Have you ever met the general manager at a manufacturing plant? I have, and let’s say they can be scary, especially when something goes wrong. Unbeknownst to us at the time, there was a team of remote IT folks trying to figure out what the problem was with (I’m picturing) the plant manager hovering over them with a cigar clenched in his teeth, a shotgun tucked under his arms, and yelling colorful words.
As the IT team dug into the problem, they learned a segment of the network was not working because they could not phone home to a directory server. If you are familiar with [especially older] directory servers, you know they are typically set up with a sort of command-and-control structure. A remote directory server may not function properly if the commanding directory server is not working.
The commanding directory server(s) were in a corporate facility and had all sorts of fallback plans in place in case one went down. As it turns out, the remote directory server at the plant was never connected to that corporate command server. Instead, the plant’s server was directly connected to a backup command server that we had just unplugged in front of me to perform upgrades on it. I’m not a Novell expert, but for whatever reason, that server being down never re-routed the plant to a backup server.
To this day, I do not think anyone knows for sure why the plant was directly connecting to our backup server, but we assume it was human error. As you can imagine, that conspiratorial talk of a virus was whispered through many a hallway and email threads.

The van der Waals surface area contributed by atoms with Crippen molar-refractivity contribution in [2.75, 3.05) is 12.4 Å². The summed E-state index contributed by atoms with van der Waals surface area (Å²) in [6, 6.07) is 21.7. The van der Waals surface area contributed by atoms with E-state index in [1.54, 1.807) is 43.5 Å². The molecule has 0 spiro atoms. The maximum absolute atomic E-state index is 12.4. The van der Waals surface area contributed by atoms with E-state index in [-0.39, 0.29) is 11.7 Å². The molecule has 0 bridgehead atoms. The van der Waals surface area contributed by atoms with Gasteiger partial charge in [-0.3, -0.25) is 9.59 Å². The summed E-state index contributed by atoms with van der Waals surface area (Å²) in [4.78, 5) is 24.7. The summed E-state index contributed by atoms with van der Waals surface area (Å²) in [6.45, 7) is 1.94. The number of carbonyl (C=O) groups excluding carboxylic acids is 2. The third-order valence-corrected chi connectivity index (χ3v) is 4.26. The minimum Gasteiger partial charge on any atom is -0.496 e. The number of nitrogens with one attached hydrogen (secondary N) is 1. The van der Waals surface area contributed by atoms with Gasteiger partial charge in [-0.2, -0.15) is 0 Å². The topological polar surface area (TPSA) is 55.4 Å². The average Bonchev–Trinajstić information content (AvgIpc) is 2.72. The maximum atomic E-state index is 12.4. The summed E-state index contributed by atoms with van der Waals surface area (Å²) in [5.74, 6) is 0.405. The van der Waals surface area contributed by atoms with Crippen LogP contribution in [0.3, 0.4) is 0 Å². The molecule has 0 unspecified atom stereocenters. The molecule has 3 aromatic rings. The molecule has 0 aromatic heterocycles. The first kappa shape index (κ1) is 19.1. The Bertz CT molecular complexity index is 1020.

The facility I worked in also had a general manager who called a number of IT team members into his office for a moratorium. We talked for hours about what we could have done differently and what we would do next. Of course, we had a lot of new IT policies and procedures to put in place, but the GM had a bigger plan.
As you grow in your career and find your way up the corporate ladder, you have to look at things differently. The GM, of course, saw how IT needs to improve systems, but he also saw that there was no standard process for handling major situations, being plant operational issues or major disasters.
Working with the entire C-Suite, our GM came up with our company’s first operational emergency response process. Of course, safety was No. 1, and all plants had emergency preparedness training, but what happens when you are cut off from the network? What if there is a catastrophic event? How can senior leaders communicate to address a PR issue? The company had a lot of plans in place, but no single, coordinated approach.
The company set up special rooms in every building, including secure sites not within those facilities. They created a secondary network and installed state-of-the-art communications equipment so people can communicate with each other. Senior leaders of the company would even perform mock events to ensure they — and the infrastructure — were prepared. Who knows, maybe the next plant shutdown could be caused by a virus?
T-Suite Podcast: An interview with Steve Durbin
Today’s executives face the threat of unknown faces lurking around their network and preparing to do significant digital harm.
In this week’s T-Suite Podcast, I speak with Steve Durbin, managing director of the Information Security Forum, to discuss how executives must prepare themselves and protect their networked infrastructure.
You can find Steve at the Information Security Forum.